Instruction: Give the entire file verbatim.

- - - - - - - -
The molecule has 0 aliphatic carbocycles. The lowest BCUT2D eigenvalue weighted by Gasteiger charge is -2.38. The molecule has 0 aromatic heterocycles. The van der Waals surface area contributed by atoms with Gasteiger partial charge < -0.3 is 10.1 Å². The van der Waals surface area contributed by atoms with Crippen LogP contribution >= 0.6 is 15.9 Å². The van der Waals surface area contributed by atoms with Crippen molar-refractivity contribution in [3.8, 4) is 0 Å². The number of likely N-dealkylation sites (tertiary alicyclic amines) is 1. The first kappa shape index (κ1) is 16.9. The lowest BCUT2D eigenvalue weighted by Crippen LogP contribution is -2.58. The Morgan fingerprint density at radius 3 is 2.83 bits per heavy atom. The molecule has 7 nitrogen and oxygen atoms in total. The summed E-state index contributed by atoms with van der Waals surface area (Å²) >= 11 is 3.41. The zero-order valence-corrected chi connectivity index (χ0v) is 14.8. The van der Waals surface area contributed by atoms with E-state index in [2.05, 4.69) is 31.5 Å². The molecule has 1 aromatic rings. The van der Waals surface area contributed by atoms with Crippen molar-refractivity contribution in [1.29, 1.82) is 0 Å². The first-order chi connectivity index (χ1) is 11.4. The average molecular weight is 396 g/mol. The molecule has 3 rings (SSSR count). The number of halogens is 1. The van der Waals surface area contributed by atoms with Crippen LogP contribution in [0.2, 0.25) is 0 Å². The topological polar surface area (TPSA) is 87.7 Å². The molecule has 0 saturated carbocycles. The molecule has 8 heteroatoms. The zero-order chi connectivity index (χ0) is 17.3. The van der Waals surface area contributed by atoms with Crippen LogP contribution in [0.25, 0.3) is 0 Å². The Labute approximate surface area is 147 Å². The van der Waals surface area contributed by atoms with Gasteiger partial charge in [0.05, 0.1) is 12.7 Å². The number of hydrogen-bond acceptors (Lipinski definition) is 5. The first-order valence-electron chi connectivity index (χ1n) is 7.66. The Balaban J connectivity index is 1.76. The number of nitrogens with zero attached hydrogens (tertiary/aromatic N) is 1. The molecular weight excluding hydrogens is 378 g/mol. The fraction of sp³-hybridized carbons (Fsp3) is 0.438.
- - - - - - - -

The molecule has 0 aliphatic carbocycles. The lowest BCUT2D eigenvalue weighted by Gasteiger charge is -2.38. The molecule has 0 aromatic heterocycles. The van der Waals surface area contributed by atoms with Gasteiger partial charge < -0.3 is 10.1 Å². The van der Waals surface area contributed by atoms with Crippen LogP contribution >= 0.6 is 15.9 Å². The van der Waals surface area contributed by atoms with Crippen molar-refractivity contribution in [3.8, 4) is 0 Å². The number of likely N-dealkylation sites (tertiary alicyclic amines) is 1. The first kappa shape index (κ1) is 16.9. The lowest BCUT2D eigenvalue weighted by Crippen LogP contribution is -2.58. The Morgan fingerprint density at radius 3 is 2.83 bits per heavy atom. The molecule has 7 nitrogen and oxygen atoms in total. The summed E-state index contributed by atoms with van der Waals surface area (Å²) >= 11 is 3.41. The zero-order valence-corrected chi connectivity index (χ0v) is 14.8. The van der Waals surface area contributed by atoms with E-state index in [2.05, 4.69) is 31.5 Å². The molecule has 1 aromatic rings. The van der Waals surface area contributed by atoms with Crippen molar-refractivity contribution in [1.29, 1.82) is 0 Å². The first-order chi connectivity index (χ1) is 11.4. The average molecular weight is 396 g/mol. The molecule has 3 rings (SSSR count). The number of halogens is 1. The van der Waals surface area contributed by atoms with Crippen LogP contribution in [0.2, 0.25) is 0 Å². The topological polar surface area (TPSA) is 87.7 Å². The molecule has 0 saturated carbocycles. The molecule has 8 heteroatoms. The zero-order chi connectivity index (χ0) is 17.3. The van der Waals surface area contributed by atoms with Crippen LogP contribution in [0.25, 0.3) is 0 Å². The Labute approximate surface area is 147 Å². The van der Waals surface area contributed by atoms with Gasteiger partial charge in [0.05, 0.1) is 12.7 Å². The number of hydrogen-bond acceptors (Lipinski definition) is 5. The first-order valence-electron chi connectivity index (χ1n) is 7.66. The Balaban J connectivity index is 1.76. The number of nitrogens with zero attached hydrogens (tertiary/aromatic N) is 1. The molecular weight excluding hydrogens is 378 g/mol. The fraction of sp³-hybridized carbons (Fsp3) is 0.438.